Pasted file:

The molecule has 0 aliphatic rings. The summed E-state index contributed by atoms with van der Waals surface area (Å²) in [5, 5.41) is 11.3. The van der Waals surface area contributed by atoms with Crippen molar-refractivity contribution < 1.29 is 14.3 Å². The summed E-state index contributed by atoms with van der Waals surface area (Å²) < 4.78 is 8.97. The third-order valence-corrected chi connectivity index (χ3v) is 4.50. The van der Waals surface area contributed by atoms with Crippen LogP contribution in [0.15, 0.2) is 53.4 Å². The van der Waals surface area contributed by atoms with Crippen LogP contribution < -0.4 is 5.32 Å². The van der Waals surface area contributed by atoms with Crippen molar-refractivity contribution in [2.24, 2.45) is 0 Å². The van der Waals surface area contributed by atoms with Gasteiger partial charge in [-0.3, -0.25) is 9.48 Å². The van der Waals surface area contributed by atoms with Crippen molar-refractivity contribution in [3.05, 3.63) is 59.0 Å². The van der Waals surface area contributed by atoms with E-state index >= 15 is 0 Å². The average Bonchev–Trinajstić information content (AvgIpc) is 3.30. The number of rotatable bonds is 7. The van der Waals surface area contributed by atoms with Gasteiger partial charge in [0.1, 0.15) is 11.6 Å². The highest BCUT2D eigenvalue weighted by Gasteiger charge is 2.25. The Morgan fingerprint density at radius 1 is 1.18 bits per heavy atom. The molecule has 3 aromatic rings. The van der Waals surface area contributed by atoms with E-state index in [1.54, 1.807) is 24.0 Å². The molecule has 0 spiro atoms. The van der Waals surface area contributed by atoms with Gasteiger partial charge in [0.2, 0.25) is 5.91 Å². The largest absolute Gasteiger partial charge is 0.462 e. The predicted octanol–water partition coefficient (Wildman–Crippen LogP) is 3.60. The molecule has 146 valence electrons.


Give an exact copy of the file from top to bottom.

The molecule has 0 aliphatic rings. The summed E-state index contributed by atoms with van der Waals surface area (Å²) in [5, 5.41) is 11.3. The van der Waals surface area contributed by atoms with Crippen molar-refractivity contribution < 1.29 is 14.3 Å². The summed E-state index contributed by atoms with van der Waals surface area (Å²) < 4.78 is 8.97. The third-order valence-corrected chi connectivity index (χ3v) is 4.50. The van der Waals surface area contributed by atoms with Crippen LogP contribution in [0.15, 0.2) is 53.4 Å². The van der Waals surface area contributed by atoms with Crippen LogP contribution < -0.4 is 5.32 Å². The van der Waals surface area contributed by atoms with Crippen molar-refractivity contribution in [2.24, 2.45) is 0 Å². The van der Waals surface area contributed by atoms with Gasteiger partial charge in [-0.3, -0.25) is 9.48 Å². The van der Waals surface area contributed by atoms with Crippen molar-refractivity contribution in [3.05, 3.63) is 59.0 Å². The van der Waals surface area contributed by atoms with E-state index >= 15 is 0 Å². The average Bonchev–Trinajstić information content (AvgIpc) is 3.30. The number of rotatable bonds is 7. The van der Waals surface area contributed by atoms with Gasteiger partial charge in [0.1, 0.15) is 11.6 Å². The highest BCUT2D eigenvalue weighted by Gasteiger charge is 2.25. The Morgan fingerprint density at radius 1 is 1.18 bits per heavy atom. The molecule has 3 aromatic rings. The van der Waals surface area contributed by atoms with E-state index in [1.54, 1.807) is 24.0 Å². The molecule has 0 spiro atoms. The van der Waals surface area contributed by atoms with Gasteiger partial charge in [0.2, 0.25) is 5.91 Å². The largest absolute Gasteiger partial charge is 0.462 e. The predicted octanol–water partition coefficient (Wildman–Crippen LogP) is 3.60. The molecule has 146 valence electrons.